BitLocker is one of the most accessible and popular data encryption solutions today. This is a built-in feature in Windows 10 Pro and 11 Pro, but its weak point is the dedicated TPM (Trusted Platform Module) chip on the motherboard, the data from which can be quickly captured using a Raspberry Pi Pico single board computer with a price tag of less than $10.
On some systems, the processor exchanges the disk encryption key with the TPM chip over the LPC bus, and this key is transmitted without encryption, allowing an attacker to intercept critical data between the two components. They decided to confirm the hypothesis using a Lenovo laptop from ten years ago – something similar could be implemented on some more modern machines, but intercepting LPC bus traffic might have required more effort.
In this case, information from the LPC bus was available through a free connector. The author of the experiment built an inexpensive device based on Raspberry Pi Pico, which was able to connect to this connector by touching its contacts. An inexpensive single-board computer was programmed to read a sequence of ones and zeros at a frequency of 25 MHz, that is, every 40 ns.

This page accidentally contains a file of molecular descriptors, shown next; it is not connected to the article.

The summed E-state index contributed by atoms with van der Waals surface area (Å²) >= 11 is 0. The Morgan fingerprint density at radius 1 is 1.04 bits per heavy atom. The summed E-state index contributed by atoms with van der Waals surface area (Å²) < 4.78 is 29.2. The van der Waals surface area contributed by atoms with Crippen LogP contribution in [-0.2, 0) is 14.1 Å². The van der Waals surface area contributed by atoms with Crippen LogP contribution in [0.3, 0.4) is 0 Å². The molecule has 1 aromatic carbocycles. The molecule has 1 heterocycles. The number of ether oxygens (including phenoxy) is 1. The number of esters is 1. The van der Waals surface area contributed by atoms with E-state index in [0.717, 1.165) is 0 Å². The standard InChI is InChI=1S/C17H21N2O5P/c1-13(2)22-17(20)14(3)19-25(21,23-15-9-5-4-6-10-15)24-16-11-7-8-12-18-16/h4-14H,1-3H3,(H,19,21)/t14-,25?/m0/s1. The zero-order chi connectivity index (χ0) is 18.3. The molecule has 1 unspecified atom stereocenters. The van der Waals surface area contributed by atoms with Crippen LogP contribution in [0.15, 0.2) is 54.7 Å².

The result lived up to expectations: Raspberry Pi Pico successfully read the disk encryption key from the TPM. A drive with an encrypted Windows system drive was connected to a Linux machine, the resulting encryption key was entered, and access to all files and folders on the drive was granted. The author of the project measured the time on a stopwatch and repeated his experiment – he opened the computer and counted the key in less than 43 seconds.
It should be noted that this hack only works on motherboards with a dedicated TPM chip. The functions of this chip are built into modern Intel and AMD processors and are implemented in software via fTPM (Firmware TPM) – in this case, hacking using Raspberry Pi Pico will not work.